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Home https://server7.kproxy.com/servlet/redirect.srv/sruj/smyrwpoii/p2/ Science https://server7.kproxy.com/servlet/redirect.srv/sruj/smyrwpoii/p2/ When the Apollo space capsules were sprayed down, they were so precise, it was sc

When the Apollo space capsules were sprayed down, they were so precise, it was sc



This is the 21st of an exclusive series of 50 articles, published every day until July 20, exploring the 50th anniversary of the first ever Moon Landing. You can check 50 days for the moon here every day .

Apollo 8 was the Apollo capsule's triumphant Christmas Eve, with crew members Frank Borman, Jim Lovell and Bill Anders. It flew to the Moon, encircled 10 times, astronauts reading to the world from Genesis during a live television broadcast, and the capsule returned – almost virtually flawlessly.

Apollo 8 was an impromptu mission: it flew without a moon module because they were on schedule and there was not a ready place. The goal was literally to get America to the moon before the Russians could fly there.

One of the Apollo 8's main missions was to test the accuracy and capability of the spacecraft's aircraft computers and instruments. Could the newly created computers navigate with absolute precision to the moon, and then bring astronauts back to earth with the same precision? Can the first global tracking network follow its path and communicate with it without any interruption?

Apollo 17 command module for recovery operations in the South Pacific. [Photo: courtesy of NASA]

Headed for the Moon, with the MIT researchers, engineers and programmers who designed real-time computers and navigation equipment in Cambridge, Massachusetts, performed the Apollo computer flawlessly. Apollo 8 & # 39; s capsule entered the moon shift less than a mile from the calculated orbit, out of 240,000 miles. The navigation was so perfect that when the coordinates were canceled on the squawk box from Mission Control, the space in Cambridge erupted in bowl.

Come home, the computer's ability to fly the spacecraft was just as perfect. In fact, the computer did as well, it caused a problem – and triggered a warning memo.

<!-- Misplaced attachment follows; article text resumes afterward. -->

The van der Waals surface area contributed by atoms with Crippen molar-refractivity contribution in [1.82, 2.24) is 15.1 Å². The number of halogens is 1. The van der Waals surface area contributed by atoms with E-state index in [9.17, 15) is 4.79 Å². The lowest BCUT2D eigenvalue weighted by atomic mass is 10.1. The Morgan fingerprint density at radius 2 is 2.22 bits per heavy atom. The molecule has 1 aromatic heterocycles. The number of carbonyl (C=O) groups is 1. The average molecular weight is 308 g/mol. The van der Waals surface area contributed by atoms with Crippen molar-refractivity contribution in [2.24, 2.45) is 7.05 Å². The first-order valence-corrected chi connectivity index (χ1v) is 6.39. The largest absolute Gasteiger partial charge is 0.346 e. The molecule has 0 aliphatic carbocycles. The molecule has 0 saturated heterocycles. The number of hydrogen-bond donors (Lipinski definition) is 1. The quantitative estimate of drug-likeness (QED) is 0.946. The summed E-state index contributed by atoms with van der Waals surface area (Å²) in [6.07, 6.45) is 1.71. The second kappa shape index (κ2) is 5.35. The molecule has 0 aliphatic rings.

Bill Tindall was a senior NASA official in Houston, a good mood genius of space navigation and mission planning. Part of his job was to make sure the spaceships got exactly where NASA wanted them to go.

After Apollo 8's splashdown, Tindall wrote what was for him a little testy letter to Jerry Hammack, NASA's Recovery Operations Manager, and explained problem and solution.

Apollo 14 Command Module is approaching touchdown in the South Pacific. [Photo: courtesy of NASA]

"Jerry, I've made a lot of fun about the spacecraft hitting the carrier," wrote Tindall, "but the more I think about it, the less I think it's a joke. There are reports that the command module [Apollo 8] Get down just above the aircraft carrier and drive on its rails to land just 4,572 meters away, which really seems to be too close to me – the impact of the spacecraft hitting the carrier is really catastrophic, and I seriously recommend moving the recovery force at least 5 to 10 miles from the finish point. "

Apollo 8 had flown 580,000 miles and landed only 1.6 miles from its target in the Pacific – while literally passing just across the carrier Yorktown heading into the ocean. So close that the man in charge of all the navigation wanted the US Navy to be outside the carriers, so future spaceships didn't randomly land right on the deck.

As it turned out, the Apollo 8 set was the standard for that kind of landing accuracy.

Eight more Apollo missions flew all the way to the Moon and back. Only three landed two miles or more from their target point in the ocean. Four landed 1.5 miles from the target or less. Apollo 14 landed only 1.1 km from its target.

In almost all cases, the aircraft carrier was captured by the astronauts – and their capsules – held four miles or more from the incoming spacecraft.


One Giant Leap Charles Fishman

Charles Fishman, who has since written for Fast Company has spent the last four years researching and writing One Giant Leap, a book on how it took 400,000 people, 20,000 companies, and a federal government to get 27 people to the moon. (You can order it here.)

For each of the next 50 days, we are sending a new story from the Fishman you probably never heard before – about the first attempt to come to the Moon, which highlights both the historical effort and the present. New posts are shown here every day as well as distributed through Fast Company's social media. (Watch # 50DaysToTheMoon).


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